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New Book: ‘Post-Kyoto Climate Governance: Confronting the Politics of Scale, Ideology and Knowledge’

Zia, A. (2013). Post-Kyoto Climate Governance: Confronting the Politics of Scale, Ideology and Knowledge. Routledge

Description: In the midst of human-induced global climate change, powerful industrialized nations and rapidly industrializing nations are still heavily dependent on fossil fuels. Even if we arrive at a Hubbert’s peak for oil extraction in the 21st century, the availability of technologically recoverable coal and natural gas will mean that fossil fuels continue to be burned for many years to come, and our civilization will have to deal with the consequences far into the future. Climate change will not discriminate between rich and poor nations, and yet the UN-driven process of negotiating a global climate governance regime has hit serious roadblocks.

This book takes a trans-disciplinary perspective to identify the causes of failure in developing an international climate policy regime and lays out a roadmap for developing a post-Kyoto (post-2012) climate governance regime in the light of lessons learned from the Kyoto phase. Three critical policy analytical lenses are used to evaluate the inherent complexity of designing post-Kyoto climate policy: the politics of scale; the politics of ideology; and the politics of knowledge. The politics of scale lens focuses on the theme of temporal and spatial discounting observed in human societies and how it impacts the allocation of environmental commons and natural resources across space and time. The politics of ideology lens focuses on the themes of risk and uncertainty perception in complex, pluralistic human societies. The politics of knowledge lens focuses on the themes of knowledge and power dynamics in terms of governance and policy designs, such as marketization of climate governance observed in the Kyoto institutional regime.

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New Book: ‘Climate Change: An Encyclopedia of Science and History’

Black, B. et al. (2013). Climate Change: An Encyclopedia of Science and History. ABC-CLIO

Description: This book provides a holistic consideration of climate change that goes beyond pure science, fleshing out the discussion by considering cultural, historical, and policy-driven aspects of this important issue.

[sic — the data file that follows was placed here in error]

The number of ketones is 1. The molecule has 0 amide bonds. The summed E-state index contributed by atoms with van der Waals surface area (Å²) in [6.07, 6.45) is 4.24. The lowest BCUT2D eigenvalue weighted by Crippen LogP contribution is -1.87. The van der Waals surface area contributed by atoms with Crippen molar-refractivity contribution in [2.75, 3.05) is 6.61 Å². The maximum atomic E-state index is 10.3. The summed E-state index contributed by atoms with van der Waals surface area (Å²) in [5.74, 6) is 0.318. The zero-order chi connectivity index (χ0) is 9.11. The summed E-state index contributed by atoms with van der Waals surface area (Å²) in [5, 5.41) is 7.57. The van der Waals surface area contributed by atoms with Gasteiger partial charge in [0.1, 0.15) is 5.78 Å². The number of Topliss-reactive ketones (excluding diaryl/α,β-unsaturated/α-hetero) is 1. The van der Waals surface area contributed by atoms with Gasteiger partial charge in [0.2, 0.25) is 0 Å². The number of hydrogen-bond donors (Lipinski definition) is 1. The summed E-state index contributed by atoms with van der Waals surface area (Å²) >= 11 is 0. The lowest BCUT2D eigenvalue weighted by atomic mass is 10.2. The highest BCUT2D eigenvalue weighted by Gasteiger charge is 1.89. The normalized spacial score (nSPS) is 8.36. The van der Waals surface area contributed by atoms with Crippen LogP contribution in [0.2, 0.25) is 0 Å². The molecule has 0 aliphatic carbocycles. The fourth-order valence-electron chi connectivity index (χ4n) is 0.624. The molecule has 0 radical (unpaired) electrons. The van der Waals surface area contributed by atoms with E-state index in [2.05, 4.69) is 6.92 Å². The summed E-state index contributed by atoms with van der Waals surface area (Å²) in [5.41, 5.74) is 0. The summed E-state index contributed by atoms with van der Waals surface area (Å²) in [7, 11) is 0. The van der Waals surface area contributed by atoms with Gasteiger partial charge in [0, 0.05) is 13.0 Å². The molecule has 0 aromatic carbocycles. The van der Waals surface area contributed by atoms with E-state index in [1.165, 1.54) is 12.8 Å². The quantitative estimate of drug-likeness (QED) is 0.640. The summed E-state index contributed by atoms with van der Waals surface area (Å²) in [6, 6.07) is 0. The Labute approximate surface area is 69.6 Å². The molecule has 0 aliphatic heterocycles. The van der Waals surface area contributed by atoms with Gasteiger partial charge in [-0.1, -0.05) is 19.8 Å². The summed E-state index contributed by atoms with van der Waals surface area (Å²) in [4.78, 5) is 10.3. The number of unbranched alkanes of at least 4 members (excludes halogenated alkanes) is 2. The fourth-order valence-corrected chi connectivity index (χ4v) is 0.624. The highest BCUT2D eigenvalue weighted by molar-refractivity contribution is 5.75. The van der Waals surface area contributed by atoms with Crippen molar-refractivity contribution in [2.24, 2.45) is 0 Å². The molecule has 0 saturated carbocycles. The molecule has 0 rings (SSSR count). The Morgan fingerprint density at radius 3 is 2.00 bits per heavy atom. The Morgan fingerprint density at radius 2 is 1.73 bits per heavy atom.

Living patterns in the developed world have fueled the rapid pace of changes to our climate. The science underlying climate change has been understood by the scientific community for hundreds of years; as such, most developed nations have a strategy for mitigating the impacts of these changes. In the United States, however, our reluctance to accept the reality of climate change threatens our nation’s ability to adapt.

Climate change is a controversial topic that promises to reframe rudimentary ideas about our world and how we will live in it. The articles inClimate Change: An Encyclopedia of Science and History are designed to inform readers’ decision making through the insight of scholars from around the world, each of whom brings a unique approach to this topic. The work goes beyond pure science to consider other important factors, weighing the cultural, historical, and policy-driven contributors to this issue. In addition, the book explores the ideas that have converged and evolved in order to clarify our current predicament.

By considering climate change in this holistic fashion, this reference collection will prepare readers to consider the issue from every angle. Each article in the work is suitable for general readers, particularly students in high school and college, and is intended to inform and educate anyone about climate change, providing valuable information regarding the stages of mitigation and adaptation that are occurring all around us.

Features
• Contributions from more than 100 experts
• Excerpts from reports from international organizations such as the Intergovernmental Panel on Climate Change (IPCC)
• Transcripts of speeches from world leaders on the climate change issue
• Sidebars on the “climate-history connection” explore the possible links between climate and key events through history, such as the Classical Maya collapse
• Essential, annotated primary sources
• Quotes from policy makers, scientists, eyewitnesses to climate change, and social and cultural leaders

Highlights
• Provides not only scientific details but also the historical background and the intellectual, cultural, and political contexts of the issue
• Presents information that prepares readers for an inevitable future

For more information click here.

New Article: ‘Ecosystem services management: an integrated approach’

Wang, S et al. (2013). Ecosystem services management: an integrated approach. Current Opinion in Environmental Sustainability. DOI: 10.1016/j.cosust.2013.01.003.